(Toronto) For about 20 years, Canadians have been telling Tim Hortons that one item is missing from the company’s menu: “Hollandaise.”

This square-shaped, raisin-flecked donut dates back to the brand’s inception in 1964. However, it was removed from the menu in the early 2000s. It made a brief reappearance in 2017 to mark Canada’s 150th birthday .

However, on January 10, the Dutch donut will be back. Tim Hortons President Axel Schwan predicts customers will be happy the company heard their requests.

The donut’s return comes as the restaurant chain prepares to pepper its menu with a number of new items and old favorites to mark its 60th anniversary on May 17.

The company will pay homage to some of the original pastries on the menu when the first location opened in Hamilton, Ontario.

Long before the brand launched by Toronto Maple Leafs defenseman Tim Horton became a symbol of Canada and established itself on ice rinks, in offices and on morning commutes, Tim offered a simpler menu with products like apple fritters, which are still sold today, and the Dutch donut.

Tim Hortons promises that four retro donuts will reappear on its menu in 2024, but is currently remaining very discreet about the other three.

A June poll the company conducted on social media asked customers if they preferred the return of the blueberry donut, chocolate éclair or cinnamon twist.

But reviving a classic is no easy feat.

While Tim Hortons generally sticks to its recipes, sometimes things need to change.

The brand, for example, promised that its core menu would be free of artificial colors, flavors and preservatives by the end of 2021 – a commitment that didn’t exist when Tim was starting or growing to becoming a fast food giant present in 19 countries.

“We also take some opportunities for improvement, so the recipe is the same, but the ingredients may be different,” says the company’s vice president of categories and innovation, Carolina Berti.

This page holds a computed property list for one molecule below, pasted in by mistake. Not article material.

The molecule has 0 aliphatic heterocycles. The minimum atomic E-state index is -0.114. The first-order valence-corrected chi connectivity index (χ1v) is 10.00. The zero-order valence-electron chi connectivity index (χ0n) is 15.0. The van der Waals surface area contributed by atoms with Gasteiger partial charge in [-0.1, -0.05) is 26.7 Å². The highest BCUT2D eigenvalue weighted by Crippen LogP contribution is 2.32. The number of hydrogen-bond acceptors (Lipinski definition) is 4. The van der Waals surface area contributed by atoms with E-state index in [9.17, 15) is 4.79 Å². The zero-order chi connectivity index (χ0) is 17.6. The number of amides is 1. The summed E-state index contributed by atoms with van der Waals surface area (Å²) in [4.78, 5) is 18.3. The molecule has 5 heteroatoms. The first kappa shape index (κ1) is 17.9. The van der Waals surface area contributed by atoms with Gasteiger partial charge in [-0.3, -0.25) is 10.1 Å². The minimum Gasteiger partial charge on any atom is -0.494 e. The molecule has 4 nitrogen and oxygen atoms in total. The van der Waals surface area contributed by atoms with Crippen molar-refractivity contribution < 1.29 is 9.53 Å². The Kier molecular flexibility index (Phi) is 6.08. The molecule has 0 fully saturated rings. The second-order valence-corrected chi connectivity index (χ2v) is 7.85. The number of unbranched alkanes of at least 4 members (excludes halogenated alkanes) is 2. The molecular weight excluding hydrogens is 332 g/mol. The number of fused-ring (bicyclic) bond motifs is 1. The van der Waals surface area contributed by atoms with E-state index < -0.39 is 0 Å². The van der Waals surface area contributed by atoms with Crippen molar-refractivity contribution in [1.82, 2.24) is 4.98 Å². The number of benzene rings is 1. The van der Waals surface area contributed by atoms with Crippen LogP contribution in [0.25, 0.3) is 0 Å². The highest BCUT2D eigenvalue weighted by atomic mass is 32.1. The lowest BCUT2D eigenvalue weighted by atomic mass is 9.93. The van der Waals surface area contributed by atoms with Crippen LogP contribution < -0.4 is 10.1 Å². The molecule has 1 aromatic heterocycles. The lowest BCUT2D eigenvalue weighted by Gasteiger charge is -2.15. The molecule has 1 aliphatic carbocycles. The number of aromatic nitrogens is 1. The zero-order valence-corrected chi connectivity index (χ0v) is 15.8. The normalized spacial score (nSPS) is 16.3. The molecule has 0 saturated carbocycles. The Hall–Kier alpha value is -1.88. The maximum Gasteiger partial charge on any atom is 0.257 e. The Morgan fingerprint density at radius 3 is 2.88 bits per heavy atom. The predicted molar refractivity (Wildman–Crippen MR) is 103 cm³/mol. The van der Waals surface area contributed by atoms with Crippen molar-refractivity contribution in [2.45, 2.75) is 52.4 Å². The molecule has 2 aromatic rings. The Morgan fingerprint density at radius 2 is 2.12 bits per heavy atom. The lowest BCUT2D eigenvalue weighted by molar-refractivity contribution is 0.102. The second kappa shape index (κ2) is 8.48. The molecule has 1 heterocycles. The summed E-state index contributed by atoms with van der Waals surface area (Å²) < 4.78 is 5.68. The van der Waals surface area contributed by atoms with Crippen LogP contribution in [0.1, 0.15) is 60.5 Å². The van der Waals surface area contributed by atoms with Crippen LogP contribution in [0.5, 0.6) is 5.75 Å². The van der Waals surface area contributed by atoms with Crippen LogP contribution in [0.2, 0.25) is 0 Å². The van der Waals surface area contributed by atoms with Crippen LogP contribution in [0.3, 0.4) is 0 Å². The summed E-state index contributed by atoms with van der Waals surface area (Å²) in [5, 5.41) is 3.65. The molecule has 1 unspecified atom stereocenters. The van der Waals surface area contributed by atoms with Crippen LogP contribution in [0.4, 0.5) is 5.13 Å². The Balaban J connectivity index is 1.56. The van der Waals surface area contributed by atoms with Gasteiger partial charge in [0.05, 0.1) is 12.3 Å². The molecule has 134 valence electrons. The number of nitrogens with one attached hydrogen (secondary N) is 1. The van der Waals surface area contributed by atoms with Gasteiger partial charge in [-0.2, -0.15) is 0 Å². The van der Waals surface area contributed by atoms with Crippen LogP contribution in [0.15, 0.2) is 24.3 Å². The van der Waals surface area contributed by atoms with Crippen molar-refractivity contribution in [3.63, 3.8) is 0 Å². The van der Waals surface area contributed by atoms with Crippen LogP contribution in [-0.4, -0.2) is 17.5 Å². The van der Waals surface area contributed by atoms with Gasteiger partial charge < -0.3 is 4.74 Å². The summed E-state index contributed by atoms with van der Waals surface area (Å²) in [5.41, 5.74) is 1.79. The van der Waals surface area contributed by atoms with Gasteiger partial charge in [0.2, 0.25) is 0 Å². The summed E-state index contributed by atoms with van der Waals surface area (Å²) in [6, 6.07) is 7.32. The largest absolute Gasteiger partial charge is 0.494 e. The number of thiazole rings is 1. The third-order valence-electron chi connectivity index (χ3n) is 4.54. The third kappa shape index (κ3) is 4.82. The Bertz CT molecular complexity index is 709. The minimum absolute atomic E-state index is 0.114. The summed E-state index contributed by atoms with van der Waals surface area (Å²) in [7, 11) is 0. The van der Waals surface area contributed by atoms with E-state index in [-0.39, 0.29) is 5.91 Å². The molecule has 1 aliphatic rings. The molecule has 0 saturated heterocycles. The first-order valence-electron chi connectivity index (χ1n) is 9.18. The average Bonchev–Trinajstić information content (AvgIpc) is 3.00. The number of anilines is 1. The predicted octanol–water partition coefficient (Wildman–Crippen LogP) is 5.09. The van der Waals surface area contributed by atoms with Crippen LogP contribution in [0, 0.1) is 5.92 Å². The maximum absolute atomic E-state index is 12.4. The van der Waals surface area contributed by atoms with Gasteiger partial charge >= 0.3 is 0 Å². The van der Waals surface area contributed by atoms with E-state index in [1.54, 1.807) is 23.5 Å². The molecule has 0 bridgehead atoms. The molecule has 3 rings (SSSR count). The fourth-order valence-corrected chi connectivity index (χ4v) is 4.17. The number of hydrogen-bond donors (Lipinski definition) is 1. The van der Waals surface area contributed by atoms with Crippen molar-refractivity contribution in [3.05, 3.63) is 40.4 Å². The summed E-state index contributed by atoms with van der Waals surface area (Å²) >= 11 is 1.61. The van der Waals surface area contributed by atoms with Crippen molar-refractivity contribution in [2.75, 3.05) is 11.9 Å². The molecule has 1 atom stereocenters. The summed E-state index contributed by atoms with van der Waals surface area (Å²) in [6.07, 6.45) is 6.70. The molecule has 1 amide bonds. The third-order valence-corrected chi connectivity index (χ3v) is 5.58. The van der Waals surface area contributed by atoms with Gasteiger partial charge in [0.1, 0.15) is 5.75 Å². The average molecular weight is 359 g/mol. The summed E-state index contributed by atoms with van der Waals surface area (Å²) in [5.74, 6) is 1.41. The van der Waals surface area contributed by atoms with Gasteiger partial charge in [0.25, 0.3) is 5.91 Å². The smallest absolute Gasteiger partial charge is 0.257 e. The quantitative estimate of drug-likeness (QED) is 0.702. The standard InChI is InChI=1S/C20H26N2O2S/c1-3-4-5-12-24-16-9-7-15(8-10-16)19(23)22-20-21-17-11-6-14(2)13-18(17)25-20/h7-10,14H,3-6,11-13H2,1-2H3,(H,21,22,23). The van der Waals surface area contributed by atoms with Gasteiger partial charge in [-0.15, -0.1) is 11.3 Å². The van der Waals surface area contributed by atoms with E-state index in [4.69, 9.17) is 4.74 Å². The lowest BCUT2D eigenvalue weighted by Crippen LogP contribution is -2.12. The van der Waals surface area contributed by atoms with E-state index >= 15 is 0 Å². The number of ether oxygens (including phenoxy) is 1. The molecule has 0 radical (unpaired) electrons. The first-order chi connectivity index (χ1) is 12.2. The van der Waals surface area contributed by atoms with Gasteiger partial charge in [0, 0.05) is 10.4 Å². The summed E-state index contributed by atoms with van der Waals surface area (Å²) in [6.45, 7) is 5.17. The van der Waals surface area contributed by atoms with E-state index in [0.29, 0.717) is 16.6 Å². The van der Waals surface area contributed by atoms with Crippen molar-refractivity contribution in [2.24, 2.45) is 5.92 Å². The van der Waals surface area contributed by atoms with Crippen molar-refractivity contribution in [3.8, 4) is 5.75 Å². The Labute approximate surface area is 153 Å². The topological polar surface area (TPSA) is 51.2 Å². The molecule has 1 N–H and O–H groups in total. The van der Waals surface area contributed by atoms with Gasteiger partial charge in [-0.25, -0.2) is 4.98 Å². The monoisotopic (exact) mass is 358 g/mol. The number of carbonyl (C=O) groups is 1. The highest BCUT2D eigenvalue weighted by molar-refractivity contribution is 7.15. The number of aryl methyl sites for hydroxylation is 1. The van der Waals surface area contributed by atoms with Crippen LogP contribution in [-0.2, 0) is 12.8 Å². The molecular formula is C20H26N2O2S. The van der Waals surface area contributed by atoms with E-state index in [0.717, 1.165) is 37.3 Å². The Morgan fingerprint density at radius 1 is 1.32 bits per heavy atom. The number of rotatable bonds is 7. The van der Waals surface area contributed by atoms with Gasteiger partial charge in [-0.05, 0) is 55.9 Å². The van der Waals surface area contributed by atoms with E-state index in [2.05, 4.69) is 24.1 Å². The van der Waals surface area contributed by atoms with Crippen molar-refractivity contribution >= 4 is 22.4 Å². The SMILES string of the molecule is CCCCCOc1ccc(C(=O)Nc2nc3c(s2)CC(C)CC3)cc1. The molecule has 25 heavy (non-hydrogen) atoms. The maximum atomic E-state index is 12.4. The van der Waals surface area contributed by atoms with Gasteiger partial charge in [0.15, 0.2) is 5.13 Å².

Much of the work to arrive at the right “Hollandaise” recipe for 2024 was done in the company’s test kitchen.

It’s a massive space with shelves overflowing with sauces and industrial-grade appliances capable of making any food or drink item one could imagine on a Tim’s menu.

This is where a team of culinary experts, aided by reams of data from Tim Hortons market research and customer requests to revive a product, develop the right formulation and determine how to quickly recreate it for customers. some 4,000 Canadian restaurants in the chain.

Other products in the works to mark the 60th anniversary include Bacon, Egg White and Spinach Omelette Bites, and Sweet Chili Chicken Wraps and Bowls.

Omelette Bites will arrive on January 8th. They were launched in 2019 with the aim of catering to customers who are looking for something lighter than breakfast sandwiches or who want to reduce their carb intake.

The new bowls and wraps arriving in February are part of Tim Hortons’ big offensive to conquer the afternoon segment of the fast food market.

“We really see a big opportunity to grow the afternoon market share – everything dinner related, and in the afternoon, espresso drinks and cold drinks,” said M .Schwan. By continuing to strengthen ourselves in the morning and taking advantage of these opportunities, we should be prepared for years to come. »

Also as part of its 60th anniversary, Tim Hortons plans to launch a hockey-centric ad, featuring archival footage of its founder, scenes with NHL star Sidney Crosby and clips of a new generation of kids on the ice.

Tim Hortons’ famous “Ride to Win” contest will also be marked by the anniversary, as will the boxes of Timbits.